I checked sirq % usage during test, it's really better: 30% (vs 49% with my previous image). I'll perform a new test this night, throughput should be close to 1Gbps.

Here are some test results on the grandpa of them all... Linksys WRT54G v2.0, alive and kicking since year 2003, lucky one with 32MB RAM from factory :slight_smile:

NAT speed, iperf with gigabit wired workstations on both sides:

  1. OpenWRT 10.03.1 pushes ~27 Mbit/s, thats the last usable OpenWRT on these beasts, things went to drain after that
  2. LEDE stable 17.01.2 branch, ~18 Mbit/s, I guess we can "thank" kernel developers for removing kernel cache, and adding general bloat every year
  3. LEDE stable + @dissent1 PR applied makes it to ~32 Mbit/s, using fast_classifier/shortcut_fe combo. Looks promising, may give a second life to this box!

Btw, tested shortcut-fe-cm, no effect at all.
Also, is it necessary to hardcode IPV6 dependency for building these modules? Wastes precious 4MB flash :slight_smile:

That's strange, does anyone else has the same behavior?

I seem to recall that was a security robustness decision, see e.g.: https://home.regit.org/2013/03/david-miller-routing-cache-is-dead-now-what/. I am happy to thank not "thank" the linux network developers, stable, robust and correct, beats fast at least for my use-cases :wink:

Best Regards

Well, quoting David Miller:
...the performance of the routing cache is a product of the traffic patterns seen by a system rather than being a product of the contents of the routing tables...
...Google sees hit rates on the order of only 10 percent...
...On simpler systems, cache is effective....

And guess what, in 99% of cases OpenWRT/LEDE is being run on a small, resource constrained devices, with a very SIMPLE end-user traffic pattern.
So obviosly, while particular change simplified kernel code, increased security and resistance to DoS attacks, and generally benefited enterpise usage scenarios, at the same time it catastrophically reduced routing performance where it matters a lot for majority of users: simple and predictable NAT'ed traffic flows on underpowered routers.

And I am certain the typical home user, like my aunt, will prefer being more easily DOSd then sacrificing 100-100*18/27 = 33.33 % of usable bandwidth... (To resolve the tension, my aunt does not care about either, so I believe outside of the enthusiast space people will simply shrug and potentially buy a more modern router (assuming that does not come already from the ISP))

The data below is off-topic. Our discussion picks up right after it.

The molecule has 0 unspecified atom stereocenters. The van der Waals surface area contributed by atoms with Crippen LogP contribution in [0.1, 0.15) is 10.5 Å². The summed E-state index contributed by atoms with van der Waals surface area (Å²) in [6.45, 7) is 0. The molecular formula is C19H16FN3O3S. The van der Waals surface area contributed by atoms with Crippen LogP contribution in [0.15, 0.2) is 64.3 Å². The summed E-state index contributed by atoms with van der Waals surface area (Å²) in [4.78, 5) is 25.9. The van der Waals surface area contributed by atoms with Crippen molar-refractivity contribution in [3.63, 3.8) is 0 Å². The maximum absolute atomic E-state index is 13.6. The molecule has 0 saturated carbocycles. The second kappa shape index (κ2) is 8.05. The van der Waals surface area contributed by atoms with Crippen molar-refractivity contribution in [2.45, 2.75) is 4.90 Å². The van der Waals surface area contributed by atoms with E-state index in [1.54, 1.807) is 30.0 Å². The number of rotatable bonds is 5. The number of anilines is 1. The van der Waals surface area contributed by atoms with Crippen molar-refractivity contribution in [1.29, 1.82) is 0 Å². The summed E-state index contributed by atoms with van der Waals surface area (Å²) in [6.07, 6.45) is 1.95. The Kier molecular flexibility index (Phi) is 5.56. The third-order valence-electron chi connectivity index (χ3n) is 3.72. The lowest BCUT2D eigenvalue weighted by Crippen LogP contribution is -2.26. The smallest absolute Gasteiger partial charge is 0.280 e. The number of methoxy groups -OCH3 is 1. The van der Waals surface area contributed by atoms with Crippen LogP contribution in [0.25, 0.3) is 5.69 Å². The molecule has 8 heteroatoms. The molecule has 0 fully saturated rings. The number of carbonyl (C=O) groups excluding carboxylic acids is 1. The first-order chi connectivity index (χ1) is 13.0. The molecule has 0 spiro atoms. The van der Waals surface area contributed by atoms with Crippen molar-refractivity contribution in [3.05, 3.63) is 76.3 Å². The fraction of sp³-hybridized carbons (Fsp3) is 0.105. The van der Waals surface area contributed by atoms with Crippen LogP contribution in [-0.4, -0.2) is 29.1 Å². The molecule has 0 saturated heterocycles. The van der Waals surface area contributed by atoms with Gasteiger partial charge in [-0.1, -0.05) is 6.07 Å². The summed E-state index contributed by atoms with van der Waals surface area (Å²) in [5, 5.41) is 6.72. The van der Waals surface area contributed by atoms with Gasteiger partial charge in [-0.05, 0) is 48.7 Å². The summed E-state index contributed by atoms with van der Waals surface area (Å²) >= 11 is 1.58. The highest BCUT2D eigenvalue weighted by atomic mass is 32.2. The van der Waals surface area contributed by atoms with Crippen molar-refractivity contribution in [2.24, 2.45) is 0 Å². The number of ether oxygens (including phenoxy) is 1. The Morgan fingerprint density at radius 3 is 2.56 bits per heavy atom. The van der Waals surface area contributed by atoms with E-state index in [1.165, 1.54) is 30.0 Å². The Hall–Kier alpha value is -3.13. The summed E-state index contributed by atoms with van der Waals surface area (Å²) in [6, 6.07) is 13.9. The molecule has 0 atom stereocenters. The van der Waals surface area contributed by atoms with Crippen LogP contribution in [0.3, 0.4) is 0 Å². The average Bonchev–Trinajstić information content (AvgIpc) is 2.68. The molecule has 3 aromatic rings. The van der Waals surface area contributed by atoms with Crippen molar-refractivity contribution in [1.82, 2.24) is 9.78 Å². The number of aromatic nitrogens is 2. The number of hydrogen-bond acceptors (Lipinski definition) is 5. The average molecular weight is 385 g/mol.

Ah, come on leave the hyperbole for the campaign trail...

Care to share where your numbers were taken from (assuming it is SFW)?

How about getting an adequately powered router instead?

But... I think I understand your complaint, just thought your phrasing was a bit on the sarcastic side, that all, no harm intended...

Well, perhaps my wording was too strong, still 1/3 performance drop was a rather major regression. Time goes on, software gets more features, noone expects developers to hand-write assembly code and optimize every single line of code for speed and memory, but come on, can't cut that harsh.

I assume household edge devices constitute a clear majority of routers on Internet, seems obvious to me. Improving software on these devices without throwing them out like your average smartphone every 2 years would benefit everyone. And as we see there IS a room for improvement: latency (SQM/bufferbloat efforts), throughput (fastpath, enabling hardware accelerators) and security (frequent firmware updates with a mainline kernel instead of vendors prehistoric out-of-tree blobs).

Anyway, no offence indended and none taken, I definitely respect kernel developers for the work they do.

The people working on the Linux Kernel are paid by _.
That is how Linux is going to go.

The MWAN3 doesn't work with sfe

A few years ago, I discussed with an engineer who boasted that their team redeveloped part of the kernel to handle traffic using multi-processing and it was way faster. He was very vague, but I guess he was speaking about fastpath or similar projects. So IMHO any large company has its own forked project. Hust my 2 cents: fastpath is very promissing, but in the end hardware acceleration always wins.